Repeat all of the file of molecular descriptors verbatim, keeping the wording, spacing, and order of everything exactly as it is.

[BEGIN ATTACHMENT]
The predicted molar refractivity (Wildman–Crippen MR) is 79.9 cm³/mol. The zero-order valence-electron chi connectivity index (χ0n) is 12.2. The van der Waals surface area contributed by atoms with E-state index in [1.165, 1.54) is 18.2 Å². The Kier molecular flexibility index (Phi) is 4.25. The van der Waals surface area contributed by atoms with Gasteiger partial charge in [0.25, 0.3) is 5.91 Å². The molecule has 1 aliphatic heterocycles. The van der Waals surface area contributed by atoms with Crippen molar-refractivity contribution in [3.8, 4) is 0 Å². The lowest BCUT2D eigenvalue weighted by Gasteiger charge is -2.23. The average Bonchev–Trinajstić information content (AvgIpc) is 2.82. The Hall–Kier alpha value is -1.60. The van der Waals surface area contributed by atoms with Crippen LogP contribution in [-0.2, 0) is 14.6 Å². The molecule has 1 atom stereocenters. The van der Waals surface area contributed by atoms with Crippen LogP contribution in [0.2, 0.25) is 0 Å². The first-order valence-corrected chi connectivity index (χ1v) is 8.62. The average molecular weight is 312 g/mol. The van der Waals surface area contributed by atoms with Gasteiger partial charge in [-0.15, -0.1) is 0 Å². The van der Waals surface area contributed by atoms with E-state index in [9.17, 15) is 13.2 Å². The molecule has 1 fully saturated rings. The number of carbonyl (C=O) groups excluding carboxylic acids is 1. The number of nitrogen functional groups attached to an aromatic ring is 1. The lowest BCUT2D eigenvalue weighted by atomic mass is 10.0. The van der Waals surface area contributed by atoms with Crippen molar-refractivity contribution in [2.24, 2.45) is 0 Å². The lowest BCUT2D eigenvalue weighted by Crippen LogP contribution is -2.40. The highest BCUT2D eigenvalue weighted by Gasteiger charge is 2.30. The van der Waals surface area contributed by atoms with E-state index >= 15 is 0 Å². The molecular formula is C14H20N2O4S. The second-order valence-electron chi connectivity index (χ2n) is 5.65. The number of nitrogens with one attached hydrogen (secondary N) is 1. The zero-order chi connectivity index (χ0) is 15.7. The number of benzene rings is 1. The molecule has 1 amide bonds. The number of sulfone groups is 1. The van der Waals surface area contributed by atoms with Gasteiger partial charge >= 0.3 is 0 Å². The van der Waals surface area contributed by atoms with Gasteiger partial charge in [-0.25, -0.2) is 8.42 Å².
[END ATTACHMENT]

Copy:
The predicted molar refractivity (Wildman–Crippen MR) is 79.9 cm³/mol. The zero-order valence-electron chi connectivity index (χ0n) is 12.2. The van der Waals surface area contributed by atoms with E-state index in [1.165, 1.54) is 18.2 Å². The Kier molecular flexibility index (Phi) is 4.25. The van der Waals surface area contributed by atoms with Gasteiger partial charge in [0.25, 0.3) is 5.91 Å². The molecule has 1 aliphatic heterocycles. The van der Waals surface area contributed by atoms with Crippen molar-refractivity contribution in [3.8, 4) is 0 Å². The lowest BCUT2D eigenvalue weighted by Gasteiger charge is -2.23. The average Bonchev–Trinajstić information content (AvgIpc) is 2.82. The Hall–Kier alpha value is -1.60. The van der Waals surface area contributed by atoms with Crippen LogP contribution in [-0.2, 0) is 14.6 Å². The molecule has 1 atom stereocenters. The van der Waals surface area contributed by atoms with Crippen LogP contribution in [0.2, 0.25) is 0 Å². The first-order valence-corrected chi connectivity index (χ1v) is 8.62. The average molecular weight is 312 g/mol. The van der Waals surface area contributed by atoms with Gasteiger partial charge in [-0.15, -0.1) is 0 Å². The van der Waals surface area contributed by atoms with E-state index in [9.17, 15) is 13.2 Å². The molecule has 1 fully saturated rings. The number of carbonyl (C=O) groups excluding carboxylic acids is 1. The number of nitrogen functional groups attached to an aromatic ring is 1. The lowest BCUT2D eigenvalue weighted by atomic mass is 10.0. The van der Waals surface area contributed by atoms with Crippen molar-refractivity contribution in [2.24, 2.45) is 0 Å². The lowest BCUT2D eigenvalue weighted by Crippen LogP contribution is -2.40. The highest BCUT2D eigenvalue weighted by Gasteiger charge is 2.30. The van der Waals surface area contributed by atoms with E-state index >= 15 is 0 Å². The molecular formula is C14H20N2O4S. The second-order valence-electron chi connectivity index (χ2n) is 5.65. The number of nitrogens with one attached hydrogen (secondary N) is 1. The zero-order chi connectivity index (χ0) is 15.7. The number of benzene rings is 1. The molecule has 1 amide bonds. The number of sulfone groups is 1. The van der Waals surface area contributed by atoms with Gasteiger partial charge >= 0.3 is 0 Å². The van der Waals surface area contributed by atoms with Gasteiger partial charge in [-0.25, -0.2) is 8.42 Å².